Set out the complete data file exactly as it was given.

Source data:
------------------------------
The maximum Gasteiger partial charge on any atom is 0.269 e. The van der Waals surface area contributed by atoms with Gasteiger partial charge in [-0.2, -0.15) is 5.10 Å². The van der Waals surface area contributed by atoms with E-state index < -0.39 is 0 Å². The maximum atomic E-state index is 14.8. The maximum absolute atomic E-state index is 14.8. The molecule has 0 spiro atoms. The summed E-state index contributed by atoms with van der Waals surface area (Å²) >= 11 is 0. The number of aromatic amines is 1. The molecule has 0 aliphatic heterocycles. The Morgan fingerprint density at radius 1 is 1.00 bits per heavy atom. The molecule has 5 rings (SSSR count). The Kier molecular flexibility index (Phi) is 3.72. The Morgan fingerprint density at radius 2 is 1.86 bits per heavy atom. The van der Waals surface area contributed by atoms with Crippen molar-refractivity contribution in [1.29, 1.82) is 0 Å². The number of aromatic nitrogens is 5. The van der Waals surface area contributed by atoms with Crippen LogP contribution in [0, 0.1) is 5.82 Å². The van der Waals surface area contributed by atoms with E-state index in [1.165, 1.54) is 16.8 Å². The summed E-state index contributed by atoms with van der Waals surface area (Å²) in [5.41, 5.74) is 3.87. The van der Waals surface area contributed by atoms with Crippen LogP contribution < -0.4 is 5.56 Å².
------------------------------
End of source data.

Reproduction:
The maximum Gasteiger partial charge on any atom is 0.269 e. The van der Waals surface area contributed by atoms with Gasteiger partial charge in [-0.2, -0.15) is 5.10 Å². The van der Waals surface area contributed by atoms with E-state index < -0.39 is 0 Å². The maximum atomic E-state index is 14.8. The maximum absolute atomic E-state index is 14.8. The molecule has 0 spiro atoms. The summed E-state index contributed by atoms with van der Waals surface area (Å²) >= 11 is 0. The number of aromatic amines is 1. The molecule has 0 aliphatic heterocycles. The Morgan fingerprint density at radius 1 is 1.00 bits per heavy atom. The molecule has 5 rings (SSSR count). The Kier molecular flexibility index (Phi) is 3.72. The Morgan fingerprint density at radius 2 is 1.86 bits per heavy atom. The van der Waals surface area contributed by atoms with Crippen molar-refractivity contribution in [1.29, 1.82) is 0 Å². The number of aromatic nitrogens is 5. The van der Waals surface area contributed by atoms with Crippen LogP contribution in [0, 0.1) is 5.82 Å². The van der Waals surface area contributed by atoms with E-state index in [1.165, 1.54) is 16.8 Å². The summed E-state index contributed by atoms with van der Waals surface area (Å²) in [5.41, 5.74) is 3.87. The van der Waals surface area contributed by atoms with Crippen LogP contribution < -0.4 is 5.56 Å².